Emmanuel Macron has warned the French they are facing sacrifices and what he called the “end of abundance”, at his government’s first cabinet meeting after the summer holidays.
The president, speaking before ministers at the Élysée, said the country was at a “tipping point” and faced a difficult winter and a new era of instability caused by climate change and Russia’s invasion of Ukraine.
His cautionary and sombre speech, which was immediately criticised by opponents as ill-judged and a snub to the country’s out-of-work and poor who had already made sacrifices, came after a summer of extreme temperatures, widespread wildfires, drought and storms.
Macron said France and the French felt they were living through a series of crises, “each worse than the last”.
“What we are currently living through is a kind of major tipping point or a great upheaval … we are living the end of what could have seemed an era of abundance … the end of the abundance of products of technologies that seemed always available … the end of the abundance of land and materials including water,” he said.
He thanked “our firemen, elected representatives and farmers who faced the fires and drought”.
Macron added that France, Europe and the world had perhaps been too “insouciant” about threats to democracy and human rights and the “rise of illiberal regimes and strengthening of authoritarian regimes”.
“This overview that I’m giving, the end of abundance, the end of insouciance, the end of assumptions – it’s ultimately a tipping point that we are going through that can lead our citizens to feel a lot of anxiety. Faced with this, we have a duty, duties, the first of which is to speak frankly and clearly without doom-mongering,” he said.
Philippe Martinez, the secretary general of the powerful CGT union, said Macron’s comments were “misplaced” and that many in France had never known abundance.
“When we talk about the end of abundance, I think of the millions of unemployed, the millions of those in a precarious situation. For many French people, times are already hard, sacrifices have already been made,” Martinez said.
The president’s warnings came as it was revealed that the dividends paid out by major French companies reached a record €44bn in the second quarter of 2022, as a result of what were described as exceptional profits in 2021. The economic newspaper Les Echos said the dividend payout was almost 33% up on the previous year and was the result of a post-Covid economic catchup.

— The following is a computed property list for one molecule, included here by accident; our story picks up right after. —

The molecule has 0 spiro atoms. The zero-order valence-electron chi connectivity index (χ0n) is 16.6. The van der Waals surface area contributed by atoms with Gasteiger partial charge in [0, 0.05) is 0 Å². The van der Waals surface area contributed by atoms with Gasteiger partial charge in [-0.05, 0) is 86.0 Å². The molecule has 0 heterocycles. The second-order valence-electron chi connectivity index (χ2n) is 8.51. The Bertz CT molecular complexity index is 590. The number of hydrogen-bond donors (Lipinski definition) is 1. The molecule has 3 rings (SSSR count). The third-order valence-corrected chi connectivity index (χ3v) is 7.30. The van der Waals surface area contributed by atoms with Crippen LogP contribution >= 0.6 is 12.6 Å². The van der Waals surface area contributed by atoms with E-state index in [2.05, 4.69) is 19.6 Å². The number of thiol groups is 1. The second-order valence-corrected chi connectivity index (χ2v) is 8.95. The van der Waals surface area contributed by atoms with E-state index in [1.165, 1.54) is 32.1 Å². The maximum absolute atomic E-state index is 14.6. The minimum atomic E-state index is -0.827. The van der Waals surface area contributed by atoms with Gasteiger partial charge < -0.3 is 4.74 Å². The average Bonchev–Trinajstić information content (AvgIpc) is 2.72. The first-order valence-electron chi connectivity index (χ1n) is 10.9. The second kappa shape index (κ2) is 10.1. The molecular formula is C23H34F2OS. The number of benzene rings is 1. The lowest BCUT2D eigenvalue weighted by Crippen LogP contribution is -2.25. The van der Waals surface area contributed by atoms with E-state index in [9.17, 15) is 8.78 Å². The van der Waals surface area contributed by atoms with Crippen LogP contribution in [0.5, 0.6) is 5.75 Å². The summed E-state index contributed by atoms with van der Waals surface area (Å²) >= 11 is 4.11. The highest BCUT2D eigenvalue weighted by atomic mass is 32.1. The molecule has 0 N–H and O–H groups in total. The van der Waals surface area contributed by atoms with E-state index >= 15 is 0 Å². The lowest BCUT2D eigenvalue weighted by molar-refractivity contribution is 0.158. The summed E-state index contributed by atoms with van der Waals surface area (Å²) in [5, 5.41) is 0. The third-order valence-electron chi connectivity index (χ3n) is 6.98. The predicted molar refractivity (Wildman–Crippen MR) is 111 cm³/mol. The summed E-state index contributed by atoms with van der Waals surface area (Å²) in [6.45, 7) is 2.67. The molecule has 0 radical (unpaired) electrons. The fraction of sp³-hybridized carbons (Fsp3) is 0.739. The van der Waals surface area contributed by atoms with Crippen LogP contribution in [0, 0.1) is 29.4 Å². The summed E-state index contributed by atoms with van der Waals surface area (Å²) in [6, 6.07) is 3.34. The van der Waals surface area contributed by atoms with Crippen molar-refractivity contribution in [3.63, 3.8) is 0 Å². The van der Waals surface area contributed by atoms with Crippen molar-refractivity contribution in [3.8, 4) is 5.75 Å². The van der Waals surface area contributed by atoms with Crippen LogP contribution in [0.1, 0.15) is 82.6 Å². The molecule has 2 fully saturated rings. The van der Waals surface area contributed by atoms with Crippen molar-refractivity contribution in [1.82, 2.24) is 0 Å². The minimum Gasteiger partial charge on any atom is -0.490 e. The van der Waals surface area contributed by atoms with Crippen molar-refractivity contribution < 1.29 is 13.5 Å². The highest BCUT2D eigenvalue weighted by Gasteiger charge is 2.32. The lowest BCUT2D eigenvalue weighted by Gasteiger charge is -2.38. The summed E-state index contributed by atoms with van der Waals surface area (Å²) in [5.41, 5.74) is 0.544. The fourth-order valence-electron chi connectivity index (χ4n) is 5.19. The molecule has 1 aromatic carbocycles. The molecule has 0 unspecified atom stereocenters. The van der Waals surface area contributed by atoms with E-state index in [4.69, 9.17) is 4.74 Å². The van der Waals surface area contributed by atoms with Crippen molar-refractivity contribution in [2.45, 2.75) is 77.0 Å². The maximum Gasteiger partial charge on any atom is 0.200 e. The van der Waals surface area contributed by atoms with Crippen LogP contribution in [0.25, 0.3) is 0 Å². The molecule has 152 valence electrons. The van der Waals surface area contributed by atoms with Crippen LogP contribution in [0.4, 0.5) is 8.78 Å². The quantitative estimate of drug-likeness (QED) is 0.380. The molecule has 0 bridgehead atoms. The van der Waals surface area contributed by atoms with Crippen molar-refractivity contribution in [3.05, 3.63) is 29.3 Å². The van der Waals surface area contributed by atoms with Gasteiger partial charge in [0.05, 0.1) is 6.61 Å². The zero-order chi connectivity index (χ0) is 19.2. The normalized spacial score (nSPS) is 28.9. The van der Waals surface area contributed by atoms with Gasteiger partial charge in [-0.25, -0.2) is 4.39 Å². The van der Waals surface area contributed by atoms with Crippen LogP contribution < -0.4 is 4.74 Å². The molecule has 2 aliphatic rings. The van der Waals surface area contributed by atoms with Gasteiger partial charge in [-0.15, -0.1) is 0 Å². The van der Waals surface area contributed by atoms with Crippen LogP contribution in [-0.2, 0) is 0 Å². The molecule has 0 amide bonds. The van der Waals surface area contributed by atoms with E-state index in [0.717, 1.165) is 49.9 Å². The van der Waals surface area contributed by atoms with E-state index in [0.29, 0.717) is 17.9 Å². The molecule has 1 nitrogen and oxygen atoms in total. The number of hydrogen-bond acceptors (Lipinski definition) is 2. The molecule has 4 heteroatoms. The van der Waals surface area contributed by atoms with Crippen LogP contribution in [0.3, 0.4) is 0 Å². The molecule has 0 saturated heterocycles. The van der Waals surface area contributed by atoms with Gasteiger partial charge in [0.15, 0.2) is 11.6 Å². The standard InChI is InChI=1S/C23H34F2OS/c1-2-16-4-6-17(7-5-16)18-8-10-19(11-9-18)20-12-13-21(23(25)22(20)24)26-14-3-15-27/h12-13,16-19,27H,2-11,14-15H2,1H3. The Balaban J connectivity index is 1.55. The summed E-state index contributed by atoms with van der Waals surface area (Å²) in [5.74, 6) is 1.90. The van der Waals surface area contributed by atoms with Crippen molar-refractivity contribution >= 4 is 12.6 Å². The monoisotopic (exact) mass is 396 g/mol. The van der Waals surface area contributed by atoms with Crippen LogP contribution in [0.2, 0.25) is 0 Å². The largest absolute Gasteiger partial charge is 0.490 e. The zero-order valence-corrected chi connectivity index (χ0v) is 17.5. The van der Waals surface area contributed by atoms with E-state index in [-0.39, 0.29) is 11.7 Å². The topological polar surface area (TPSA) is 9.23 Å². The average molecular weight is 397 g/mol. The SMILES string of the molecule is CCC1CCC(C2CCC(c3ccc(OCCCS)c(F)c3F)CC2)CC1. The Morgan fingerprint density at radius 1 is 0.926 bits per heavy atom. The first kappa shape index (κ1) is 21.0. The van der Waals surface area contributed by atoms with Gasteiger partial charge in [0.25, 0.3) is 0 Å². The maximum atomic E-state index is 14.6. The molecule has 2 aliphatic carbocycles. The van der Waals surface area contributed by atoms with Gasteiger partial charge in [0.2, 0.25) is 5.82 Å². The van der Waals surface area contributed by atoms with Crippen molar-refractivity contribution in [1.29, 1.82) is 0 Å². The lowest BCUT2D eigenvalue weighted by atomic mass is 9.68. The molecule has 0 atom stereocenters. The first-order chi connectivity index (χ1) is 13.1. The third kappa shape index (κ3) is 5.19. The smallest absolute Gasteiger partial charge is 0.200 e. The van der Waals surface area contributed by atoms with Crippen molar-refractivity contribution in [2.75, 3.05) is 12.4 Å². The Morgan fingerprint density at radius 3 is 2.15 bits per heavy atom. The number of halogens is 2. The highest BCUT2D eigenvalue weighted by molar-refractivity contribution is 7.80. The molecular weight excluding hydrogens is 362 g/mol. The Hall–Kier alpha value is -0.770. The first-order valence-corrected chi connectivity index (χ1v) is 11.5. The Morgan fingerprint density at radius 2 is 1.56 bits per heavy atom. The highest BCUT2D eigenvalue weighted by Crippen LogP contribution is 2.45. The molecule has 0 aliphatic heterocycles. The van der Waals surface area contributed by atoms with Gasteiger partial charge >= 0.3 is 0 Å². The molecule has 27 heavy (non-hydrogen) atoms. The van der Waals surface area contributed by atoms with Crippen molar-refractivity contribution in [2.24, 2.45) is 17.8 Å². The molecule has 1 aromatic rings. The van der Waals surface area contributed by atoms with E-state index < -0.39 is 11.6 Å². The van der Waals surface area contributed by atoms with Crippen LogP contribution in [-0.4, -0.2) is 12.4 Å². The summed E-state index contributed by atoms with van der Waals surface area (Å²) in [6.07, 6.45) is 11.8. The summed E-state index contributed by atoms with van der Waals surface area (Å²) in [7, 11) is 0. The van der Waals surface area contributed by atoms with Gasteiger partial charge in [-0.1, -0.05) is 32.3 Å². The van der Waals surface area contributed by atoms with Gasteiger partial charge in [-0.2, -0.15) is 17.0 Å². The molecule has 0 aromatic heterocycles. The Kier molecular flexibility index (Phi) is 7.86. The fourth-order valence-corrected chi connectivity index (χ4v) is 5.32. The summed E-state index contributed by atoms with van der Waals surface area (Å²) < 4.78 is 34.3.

Macron, who was re-elected for a second five-year term in April but lost his parliamentary majority in the subsequent general election, and his government are facing a rocky rentrée, the traditional September return to work and school after the long summer break in France.
After months of successive election campaigns, his newly appointed government had little time to establish itself before the holidays, putting this year’s return to parliamentary business under particular scrutiny.
The president, who leaves for a three-day visit to Algeria on Thursday, has told ministers that measures to tackle the climate emergency and its consequences as well as those focusing on renewable energies must be a priority this autumn, and he has urged a “general mobilisation” to address it.
The prime minister, Élisabeth Borne, is expected to give details on new measures at the annual conference held by Medef, the French employers’ federation, next Monday.
Earlier this month, while attending a commemoration ceremony for Operation Dragoon, the allied invasion of Provence in 1944, Macron said this autumn and winter would be a difficult one for the country, with a risk of energy shortages and high prices as a result of Russia’s war on Ukraine, and this was “the price to pay for freedom”.
Critics have accused the president of giving no clear goal for his second and final mandate. His government will need to make alliances to ensure its 2023 budget passes through a divided parliament, another rentrée priority. The government also faces a battle to pass election manifesto measures including changes to the unemployment benefit system and pensions that will put it on a direct collision course with the left and unions, who are vehemently opposed to the proposals.
Bernard Sananès, of the opinion pollsters Elabe, said Macron was preparing the French for bad times. “It’s a kind of political anticipation. If things really become difficult, the president needs to have called it beforehand to avoid giving the impression that events have taken him and his government by surprise,” Sananès told AFP.
The leader of the French Communist party, Fabien Roussel, a presidential candidate earlier this year, expressed astonishment at Macron’s speech. “Unbelievable! It’s as if the French have had no worries and been over-indulging themselves. We have 10 million poor in France because of President Macron’s carelessness and the predatory behaviour of the rich,” Roussel tweeted.